Town Topics — Princeton's Weekly Community Newspaper Since 1946.
Vol. LXII, No. 18
 
Wednesday, April 30, 2008
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Music/Theater

Princeton University Orchestra Pays Tribute to Former Member With Towering Symphony

Nancy Plum

It has been twenty years since Princeton University Orchestra percussionist and community member Stuart Mindlin died. The Mindlin children are now all grown and successful, and despite the number of years which have passed, the University Orchestra never fails at this time of year to present a mammoth orchestral work to honor its former member. This concert, which this year featured Gustav Mahler’s Symphony No. 9, also honors the graduating seniors of the orchestra, many of whom sit first chair in their sections and hold key positions within the orchestra organization.

Mahler’s Symphony No. 9 was preceded by his Symphony of a Thousand, a hard work to top by any means. Given the crossover among vocal, instrumental, and choral genres in late Romantic symphony works, it could be said that Das Lied von der Erde was really Mahler’s 9th symphony. Urban legend has it that Mahler approached this symphony with superstitious trepidation, knowing that both Franz Schubert and Anton Bruckner had died following or during the completion of their 9th symphonies. It is clear that Mahler began this work after another of those “life comes at you fast” moments; in one summer his daughter died, he himself was diagnosed with a heart condition, and he was forced out of his prestigious position as director of the Vienna Court Opera.

Mahler symphonies are often viewed as autobiographical, and like his career, the 9th is a continual ebb and flow of tumult and tranquility. Princeton University Orchestra conductor Michael Pratt, leading the ensemble in Friday night’s performance at Richardson Auditorium (the concert was repeated Saturday night), kept the musical contrasts clear, with motives well separated and clean breaks between musical thoughts. One trick to a successful performance of this work is to find a common thread among all the musical ideas, and the players of the orchestra easily shifted gears between sections.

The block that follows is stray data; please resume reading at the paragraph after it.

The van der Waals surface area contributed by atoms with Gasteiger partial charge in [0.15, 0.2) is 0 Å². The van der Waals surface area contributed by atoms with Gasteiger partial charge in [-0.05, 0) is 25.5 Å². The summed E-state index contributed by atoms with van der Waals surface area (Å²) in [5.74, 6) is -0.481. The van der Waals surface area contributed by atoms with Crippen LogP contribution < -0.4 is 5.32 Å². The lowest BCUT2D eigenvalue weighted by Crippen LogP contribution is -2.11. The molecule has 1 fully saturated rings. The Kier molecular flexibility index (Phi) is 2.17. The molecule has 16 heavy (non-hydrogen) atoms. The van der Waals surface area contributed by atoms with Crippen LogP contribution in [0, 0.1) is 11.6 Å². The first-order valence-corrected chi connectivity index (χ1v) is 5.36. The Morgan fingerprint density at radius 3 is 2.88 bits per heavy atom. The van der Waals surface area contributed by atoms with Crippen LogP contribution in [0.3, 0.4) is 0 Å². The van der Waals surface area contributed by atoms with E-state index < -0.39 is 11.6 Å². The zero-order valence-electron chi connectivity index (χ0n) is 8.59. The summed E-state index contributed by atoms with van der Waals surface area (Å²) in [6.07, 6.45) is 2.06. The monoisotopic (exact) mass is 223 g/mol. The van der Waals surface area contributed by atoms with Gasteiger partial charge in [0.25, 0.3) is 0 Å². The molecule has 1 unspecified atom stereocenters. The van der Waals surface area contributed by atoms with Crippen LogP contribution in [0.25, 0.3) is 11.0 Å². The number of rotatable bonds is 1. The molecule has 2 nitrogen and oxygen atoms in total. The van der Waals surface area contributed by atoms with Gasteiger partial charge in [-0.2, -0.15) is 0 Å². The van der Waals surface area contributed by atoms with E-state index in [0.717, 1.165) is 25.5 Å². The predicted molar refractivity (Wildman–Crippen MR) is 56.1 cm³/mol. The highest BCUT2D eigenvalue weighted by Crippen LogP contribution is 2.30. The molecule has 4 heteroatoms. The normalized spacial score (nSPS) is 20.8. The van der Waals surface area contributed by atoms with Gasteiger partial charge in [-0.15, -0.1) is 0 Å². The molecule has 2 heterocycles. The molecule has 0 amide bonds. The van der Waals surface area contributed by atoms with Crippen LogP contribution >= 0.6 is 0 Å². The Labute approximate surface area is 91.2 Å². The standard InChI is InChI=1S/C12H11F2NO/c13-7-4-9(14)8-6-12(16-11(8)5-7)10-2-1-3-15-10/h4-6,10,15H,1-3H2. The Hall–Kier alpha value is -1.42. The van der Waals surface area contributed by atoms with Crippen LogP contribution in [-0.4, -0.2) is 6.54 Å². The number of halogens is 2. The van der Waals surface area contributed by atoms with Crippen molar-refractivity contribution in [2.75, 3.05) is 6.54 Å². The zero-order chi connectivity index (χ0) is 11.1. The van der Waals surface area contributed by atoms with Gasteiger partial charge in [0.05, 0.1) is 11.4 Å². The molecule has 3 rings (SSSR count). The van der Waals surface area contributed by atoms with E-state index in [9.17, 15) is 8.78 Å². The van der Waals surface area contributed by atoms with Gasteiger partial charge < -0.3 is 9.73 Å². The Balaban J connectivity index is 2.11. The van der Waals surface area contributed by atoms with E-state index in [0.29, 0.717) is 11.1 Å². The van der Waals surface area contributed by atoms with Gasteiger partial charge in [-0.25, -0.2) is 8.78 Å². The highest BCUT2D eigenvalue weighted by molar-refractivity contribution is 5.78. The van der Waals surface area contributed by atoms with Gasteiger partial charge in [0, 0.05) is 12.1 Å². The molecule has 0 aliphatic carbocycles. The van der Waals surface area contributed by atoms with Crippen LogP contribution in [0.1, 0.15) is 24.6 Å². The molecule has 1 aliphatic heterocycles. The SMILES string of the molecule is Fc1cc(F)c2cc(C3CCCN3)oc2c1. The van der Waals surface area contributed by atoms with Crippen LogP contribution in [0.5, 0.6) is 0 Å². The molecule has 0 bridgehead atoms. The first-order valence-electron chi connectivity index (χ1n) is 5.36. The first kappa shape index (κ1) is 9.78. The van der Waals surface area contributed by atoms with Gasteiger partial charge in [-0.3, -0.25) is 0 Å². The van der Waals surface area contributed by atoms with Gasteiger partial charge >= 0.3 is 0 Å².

A strength of Mahler’s symphonic works was his unique daring in combining instruments, such as mixing a solo violin, clarinet, and oboe with a pair of horns in the first movement Allegro comodo. Flutist Jessica Anastasio, clarinetist Suzanne Westbrook, and oboist Justin Knutson closed out the first movement well, together with a solo harp. No matter how despairing, the music in Mahler’s extensive symphonic movements always eventually rises from the ashes. Under Mr. Pratt’s direction, the orchestral ensemble sound was never overwhelming, and was well punctuated when necessary by timpani and percussion. Principal bassoonist Victor Amin, together with the horn section, began the second movement landler, which in Mahler symphonies is always a bit distorted. A quirky trio of clarinets emphasized the distorted nature of the waltz, and throughout the movement, the trills from all instruments were clean. In composing this movement, Mahler asked the instruments to play a bit raucously, well handled by the orchestra players, with clean brass and winds of the recapitulation of the waltz providing a good contrast. There were also a number of instances of excellent tuning, such as a resolution between a solo viola and the brass section.

Melodic texture always wins out in the end of his works, in this case demonstrated by the strings in the fourth movement Adagio. The vibratoless playing of the strings seemed to send tormented souls to heaven, aided by a number of solo winds, including English hornist Bryan Gurewitz, flutist Anastasio, oboist Knutson, bass clarinetist Raaj Mehta and bassoonist Amin. The English horn was an especially elegant touch, given that the instrument had not been heard much previously in the symphony. The audience’s rapt attention throughout the performance was evidenced by the fact that one could hear a pin drop in the hall on the last page as Mr. Pratt brought the monumental work to a close.

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